LONDON — British Prime Minister David Cameron says he will demand greater freedoms for London's sprawling financial industry as his price for supporting any new European Union treaty to solve the euro crisis.
The Conservative leader faced demands from some U.K. lawmakers, however, to go much further.
Answering questions Wednesday in the House of Commons, Cameron said solving the crisis threatening the euro was in Britain's national interest — even if it is not one of the 17 European nations that use the common currency. He said he will be seeking safeguards for London's financial sector at Friday's summit in Brussels of European heads of state.
Cameron said Britain's financial services sector is "a world-class industry not just for Britain but actually for Europe."
"But it is absolutely vital that we safeguard it. We do see it under continued regulatory attack from Brussels," he said. " I think there is an opportunity, particularly if there is a treaty at 27, to ensure some safeguards, not just for that industry, but actually to give us greater power and control in terms of regulation here."
Britain's banks are particularly concerned that some EU countries are advocating a tax on every financial transaction, the so-called "Robin Hood tax." Cameron's government has been emphatic in rejecting this concept.
"(This) is in the interest of the entire country and something I will be fighting for on Friday," he said.
The 27-nation European Union and the 17-nation eurozone have been struggling with how to tame the continent's sprawling debt crisis and keep the eurozone from breaking up.
German Chancellor Angela Merkel and French President Nicolas Sarkozy have demanded changes to European Union treaties to tighten controls over spending and borrowing for all who use the embattled euro. But Britain has threatened to put the brakes on treaty changes, fearing they would force a greater transfer of power from London to Brussels and curb British influence in the EU.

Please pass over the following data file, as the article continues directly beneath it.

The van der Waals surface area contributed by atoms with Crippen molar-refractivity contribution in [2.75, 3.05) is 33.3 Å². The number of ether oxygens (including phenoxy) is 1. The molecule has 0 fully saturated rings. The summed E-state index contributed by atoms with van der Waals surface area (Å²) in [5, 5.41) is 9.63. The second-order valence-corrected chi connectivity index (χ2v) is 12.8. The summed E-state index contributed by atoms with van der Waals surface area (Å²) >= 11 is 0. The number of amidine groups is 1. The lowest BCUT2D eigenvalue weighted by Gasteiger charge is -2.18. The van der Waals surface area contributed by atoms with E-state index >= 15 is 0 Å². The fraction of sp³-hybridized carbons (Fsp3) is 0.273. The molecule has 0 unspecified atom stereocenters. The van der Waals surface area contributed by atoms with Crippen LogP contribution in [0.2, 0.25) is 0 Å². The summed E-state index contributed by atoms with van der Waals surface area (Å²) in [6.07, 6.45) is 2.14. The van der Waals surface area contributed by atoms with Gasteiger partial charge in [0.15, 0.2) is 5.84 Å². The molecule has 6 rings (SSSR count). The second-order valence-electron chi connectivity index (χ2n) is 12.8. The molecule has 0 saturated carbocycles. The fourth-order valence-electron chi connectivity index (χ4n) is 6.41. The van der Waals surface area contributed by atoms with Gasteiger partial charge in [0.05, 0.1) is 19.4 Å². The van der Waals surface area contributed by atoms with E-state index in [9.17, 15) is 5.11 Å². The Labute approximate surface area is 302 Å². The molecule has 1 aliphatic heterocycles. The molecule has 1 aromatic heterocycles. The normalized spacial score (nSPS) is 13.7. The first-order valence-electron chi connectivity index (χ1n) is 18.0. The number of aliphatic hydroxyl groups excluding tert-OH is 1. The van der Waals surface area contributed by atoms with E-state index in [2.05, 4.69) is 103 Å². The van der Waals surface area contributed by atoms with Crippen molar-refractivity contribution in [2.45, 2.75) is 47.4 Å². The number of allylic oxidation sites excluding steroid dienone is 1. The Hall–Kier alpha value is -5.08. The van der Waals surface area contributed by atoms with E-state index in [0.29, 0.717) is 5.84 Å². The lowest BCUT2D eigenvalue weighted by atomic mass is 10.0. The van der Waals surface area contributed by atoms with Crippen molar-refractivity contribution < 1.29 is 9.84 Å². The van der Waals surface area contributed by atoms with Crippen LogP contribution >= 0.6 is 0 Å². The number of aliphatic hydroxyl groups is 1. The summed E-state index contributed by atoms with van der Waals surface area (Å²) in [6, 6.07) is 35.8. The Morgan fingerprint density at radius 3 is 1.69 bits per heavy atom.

If an agreement on protecting the euro involves only the 17 countries that use the currency, Cameron suggested there was less leverage for Britain to seek concessions.
Some members of Cameron's Conservative want a more aggressive negotiating stance.
Conservative legislator John Baron urged Cameron to go for "a fundamental renegotiation of our relationship with the EU based on free trade and competitiveness, which other countries enjoy, and not political union and deadweight regulation?"
"This EU summit is a defining moment, a once-in-a-lifetime opportunity. Will you seize the moment?" Baron asked.
Cameron said even if the EU goes for a 17-nation settlement "we have some leverage" and that "we should make the most of it."
Another Conservative lawmaker, Andrew Turner, called for treaty changes on immigration, employment and fishing rights.
"Clearly, the more changes eurozone countries want to do in a treaty of 27, the more changes they want to make, the greater the ability we have to ask for sensible things that make sense for Britain," Cameron said.
Opposition Labour Party leader Ed Miliband sought to exploit Conservative tensions over Europe by reminding Cameron of recent promises that he would seek to repatriate some powers from Brussels to London. Miliband asked which ones Cameron would be seeking to regain on Friday, but Cameron avoided identifying any particular issues.
"We will have the key aim of helping to resolve the eurozone crisis," the prime minister said.
He said eurozone countries must be more closely involved, and if that means they change the treaties that govern all 27 EU nations, "we will insist on some safeguards for Britain."
"Obviously, the more that countries in the eurozone ask for, the more we will ask for in return," Cameron added. "But we will judge that on the basis of what matters most to Britain."